No - the general feedback theorem is not necessarily to be applied. The shown circuit has two feedback loops - one with 100% negative feedback (unity gain) and one frequency-dependent network for realizing the filter function. Due to the internal phase shifts, this second loop provides positive feedback for a certain frequency range (in the vicinity of the pole frequency).
As a consequence, it is this network which determines primarily the phase margin and you can treat the active device as an ideal unity-gain amplifier.
Therefore: Set Vin=0, open the loop at the upper node of R1 and inject the test signal Vt (AC 1V, for example) at this point. Then, the loop gain is LG=Vout/Vt.
(In your text you mention the phase margin and the "open-loop transfer function". Please note that for finding the phase margin we need the LOOP GAIN which is the product open-loop gain (of the opamp) times feedback function).
EDIT (remark): To be more detailed, one must realize that the shown circuit has three loops (three methods to open feedback networks) - with different loop gains and, hence, each with (at least theoreticallly) different stability margins. That means: The circuit itself does not have a certain stabiliy margin - instead, each loop is equipped with a margin.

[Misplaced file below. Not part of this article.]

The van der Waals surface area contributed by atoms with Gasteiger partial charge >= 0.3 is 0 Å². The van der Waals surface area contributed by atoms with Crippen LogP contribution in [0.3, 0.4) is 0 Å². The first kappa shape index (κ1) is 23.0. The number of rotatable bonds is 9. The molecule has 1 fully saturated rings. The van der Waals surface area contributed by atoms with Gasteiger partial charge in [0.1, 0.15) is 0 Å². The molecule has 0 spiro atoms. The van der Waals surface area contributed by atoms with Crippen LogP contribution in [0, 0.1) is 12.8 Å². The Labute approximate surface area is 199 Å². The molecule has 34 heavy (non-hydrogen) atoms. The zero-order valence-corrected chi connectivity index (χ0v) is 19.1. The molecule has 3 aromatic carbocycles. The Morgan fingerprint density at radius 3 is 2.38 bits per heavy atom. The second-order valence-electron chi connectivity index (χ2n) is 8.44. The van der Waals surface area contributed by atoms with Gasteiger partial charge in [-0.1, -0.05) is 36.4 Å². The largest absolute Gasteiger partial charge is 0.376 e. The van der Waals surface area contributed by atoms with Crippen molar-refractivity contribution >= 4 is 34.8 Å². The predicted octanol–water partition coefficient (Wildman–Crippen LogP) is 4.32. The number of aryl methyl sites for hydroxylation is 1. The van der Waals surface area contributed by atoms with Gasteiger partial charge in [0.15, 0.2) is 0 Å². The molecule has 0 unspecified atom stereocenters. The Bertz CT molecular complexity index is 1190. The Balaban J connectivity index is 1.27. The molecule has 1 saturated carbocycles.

loop 1: Open only the RC-feedback path. Result: Gain margin GM=6 dB, no phase margin to be defined because the loop gain is always < 0dB.
loop 2: Open both feedback loops (RC path and short to the inv. input). Result: Gain margin again app. 6dB, phase margin PM=63 deg.
loop 3: Open only the short to the inv. input. As a result, both PM and GM are app. as for loop 2.
Comment: What is the meaning of a stability margin? Answer: Both margins give us an information which additional gain resp. phase shift might be introduced into the respective loop (that means: is allowed) until the circuit becomes unstable. Having this in mind, it makes no sense to open loop 3 (and to find margins) because a short is a short and cannot have any remarkable deviations. However, such unwanted influences (parts tolerances) may happen for the RC-network and for the opamp. For this reason, the first two simulations (loop 1 and loop 2) give results, which may be interesting for the designer. (The mentioned GM and PM values are simulation results obtained using the LT1001 opamp)